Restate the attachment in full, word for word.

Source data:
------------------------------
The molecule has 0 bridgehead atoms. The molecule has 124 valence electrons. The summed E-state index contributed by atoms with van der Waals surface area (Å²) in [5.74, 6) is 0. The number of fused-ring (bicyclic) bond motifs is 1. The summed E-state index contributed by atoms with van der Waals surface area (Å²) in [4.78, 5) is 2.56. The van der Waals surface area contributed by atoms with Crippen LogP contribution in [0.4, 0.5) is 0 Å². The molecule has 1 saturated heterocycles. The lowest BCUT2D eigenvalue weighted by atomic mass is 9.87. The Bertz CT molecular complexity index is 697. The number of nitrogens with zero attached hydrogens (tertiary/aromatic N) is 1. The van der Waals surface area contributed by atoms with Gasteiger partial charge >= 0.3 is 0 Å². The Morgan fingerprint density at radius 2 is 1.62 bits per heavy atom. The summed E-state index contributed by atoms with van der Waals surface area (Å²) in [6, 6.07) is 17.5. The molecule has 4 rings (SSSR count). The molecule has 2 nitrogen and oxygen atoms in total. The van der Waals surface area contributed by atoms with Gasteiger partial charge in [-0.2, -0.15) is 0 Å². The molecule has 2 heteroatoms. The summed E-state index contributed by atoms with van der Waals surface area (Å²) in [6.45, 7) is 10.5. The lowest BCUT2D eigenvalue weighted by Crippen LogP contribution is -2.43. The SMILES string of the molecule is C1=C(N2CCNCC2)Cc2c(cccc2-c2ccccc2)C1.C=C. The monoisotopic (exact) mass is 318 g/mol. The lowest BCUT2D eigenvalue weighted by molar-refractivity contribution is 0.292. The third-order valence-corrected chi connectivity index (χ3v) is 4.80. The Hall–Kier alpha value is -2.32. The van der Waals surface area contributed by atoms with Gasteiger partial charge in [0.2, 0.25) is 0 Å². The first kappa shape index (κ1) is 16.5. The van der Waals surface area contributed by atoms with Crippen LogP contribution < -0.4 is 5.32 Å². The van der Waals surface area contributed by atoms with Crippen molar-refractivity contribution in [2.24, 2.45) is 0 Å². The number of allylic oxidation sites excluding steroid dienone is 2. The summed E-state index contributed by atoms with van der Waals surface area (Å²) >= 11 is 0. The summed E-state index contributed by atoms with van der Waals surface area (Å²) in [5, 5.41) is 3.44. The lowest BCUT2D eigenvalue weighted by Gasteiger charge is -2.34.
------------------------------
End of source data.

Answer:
The molecule has 0 bridgehead atoms. The molecule has 124 valence electrons. The summed E-state index contributed by atoms with van der Waals surface area (Å²) in [5.74, 6) is 0. The number of fused-ring (bicyclic) bond motifs is 1. The summed E-state index contributed by atoms with van der Waals surface area (Å²) in [4.78, 5) is 2.56. The van der Waals surface area contributed by atoms with Crippen LogP contribution in [0.4, 0.5) is 0 Å². The molecule has 1 saturated heterocycles. The lowest BCUT2D eigenvalue weighted by atomic mass is 9.87. The Bertz CT molecular complexity index is 697. The number of nitrogens with zero attached hydrogens (tertiary/aromatic N) is 1. The van der Waals surface area contributed by atoms with Gasteiger partial charge >= 0.3 is 0 Å². The Morgan fingerprint density at radius 2 is 1.62 bits per heavy atom. The summed E-state index contributed by atoms with van der Waals surface area (Å²) in [6, 6.07) is 17.5. The molecule has 4 rings (SSSR count). The molecule has 2 nitrogen and oxygen atoms in total. The van der Waals surface area contributed by atoms with Gasteiger partial charge in [-0.2, -0.15) is 0 Å². The molecule has 2 heteroatoms. The summed E-state index contributed by atoms with van der Waals surface area (Å²) in [6.45, 7) is 10.5. The lowest BCUT2D eigenvalue weighted by Crippen LogP contribution is -2.43. The SMILES string of the molecule is C1=C(N2CCNCC2)Cc2c(cccc2-c2ccccc2)C1.C=C. The monoisotopic (exact) mass is 318 g/mol. The lowest BCUT2D eigenvalue weighted by molar-refractivity contribution is 0.292. The third-order valence-corrected chi connectivity index (χ3v) is 4.80. The Hall–Kier alpha value is -2.32. The van der Waals surface area contributed by atoms with Gasteiger partial charge in [0.2, 0.25) is 0 Å². The first kappa shape index (κ1) is 16.5. The van der Waals surface area contributed by atoms with Crippen LogP contribution < -0.4 is 5.32 Å². The van der Waals surface area contributed by atoms with Crippen molar-refractivity contribution in [2.24, 2.45) is 0 Å². The number of allylic oxidation sites excluding steroid dienone is 2. The summed E-state index contributed by atoms with van der Waals surface area (Å²) >= 11 is 0. The summed E-state index contributed by atoms with van der Waals surface area (Å²) in [5, 5.41) is 3.44. The lowest BCUT2D eigenvalue weighted by Gasteiger charge is -2.34.